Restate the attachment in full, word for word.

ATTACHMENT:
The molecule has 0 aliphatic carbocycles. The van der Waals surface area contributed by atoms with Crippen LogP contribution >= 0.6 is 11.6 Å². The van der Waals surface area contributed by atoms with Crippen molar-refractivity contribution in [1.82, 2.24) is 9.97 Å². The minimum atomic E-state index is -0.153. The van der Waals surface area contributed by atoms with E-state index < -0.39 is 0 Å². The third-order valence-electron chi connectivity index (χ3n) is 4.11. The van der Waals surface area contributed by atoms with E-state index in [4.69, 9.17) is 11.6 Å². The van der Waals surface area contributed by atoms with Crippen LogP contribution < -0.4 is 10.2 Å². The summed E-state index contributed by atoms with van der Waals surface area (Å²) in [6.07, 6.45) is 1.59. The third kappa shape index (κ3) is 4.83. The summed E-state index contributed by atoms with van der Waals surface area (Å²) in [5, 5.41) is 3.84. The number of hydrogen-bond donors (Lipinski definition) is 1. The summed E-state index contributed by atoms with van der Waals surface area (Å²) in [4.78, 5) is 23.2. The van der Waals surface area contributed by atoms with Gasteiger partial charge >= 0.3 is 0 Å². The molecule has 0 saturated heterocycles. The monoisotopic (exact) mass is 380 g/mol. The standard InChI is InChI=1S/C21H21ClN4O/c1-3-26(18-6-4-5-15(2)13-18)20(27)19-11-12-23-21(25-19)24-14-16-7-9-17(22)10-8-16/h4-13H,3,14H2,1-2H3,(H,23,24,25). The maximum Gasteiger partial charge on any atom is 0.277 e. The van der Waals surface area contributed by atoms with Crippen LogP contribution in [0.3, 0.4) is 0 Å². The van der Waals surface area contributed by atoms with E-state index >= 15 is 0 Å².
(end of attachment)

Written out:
The molecule has 0 aliphatic carbocycles. The van der Waals surface area contributed by atoms with Crippen LogP contribution >= 0.6 is 11.6 Å². The van der Waals surface area contributed by atoms with Crippen molar-refractivity contribution in [1.82, 2.24) is 9.97 Å². The minimum atomic E-state index is -0.153. The van der Waals surface area contributed by atoms with E-state index < -0.39 is 0 Å². The third-order valence-electron chi connectivity index (χ3n) is 4.11. The van der Waals surface area contributed by atoms with E-state index in [4.69, 9.17) is 11.6 Å². The van der Waals surface area contributed by atoms with Crippen LogP contribution < -0.4 is 10.2 Å². The summed E-state index contributed by atoms with van der Waals surface area (Å²) in [6.07, 6.45) is 1.59. The third kappa shape index (κ3) is 4.83. The summed E-state index contributed by atoms with van der Waals surface area (Å²) in [5, 5.41) is 3.84. The number of hydrogen-bond donors (Lipinski definition) is 1. The summed E-state index contributed by atoms with van der Waals surface area (Å²) in [4.78, 5) is 23.2. The van der Waals surface area contributed by atoms with Gasteiger partial charge >= 0.3 is 0 Å². The molecule has 0 saturated heterocycles. The monoisotopic (exact) mass is 380 g/mol. The standard InChI is InChI=1S/C21H21ClN4O/c1-3-26(18-6-4-5-15(2)13-18)20(27)19-11-12-23-21(25-19)24-14-16-7-9-17(22)10-8-16/h4-13H,3,14H2,1-2H3,(H,23,24,25). The maximum Gasteiger partial charge on any atom is 0.277 e. The van der Waals surface area contributed by atoms with Crippen LogP contribution in [0.3, 0.4) is 0 Å². The van der Waals surface area contributed by atoms with E-state index >= 15 is 0 Å².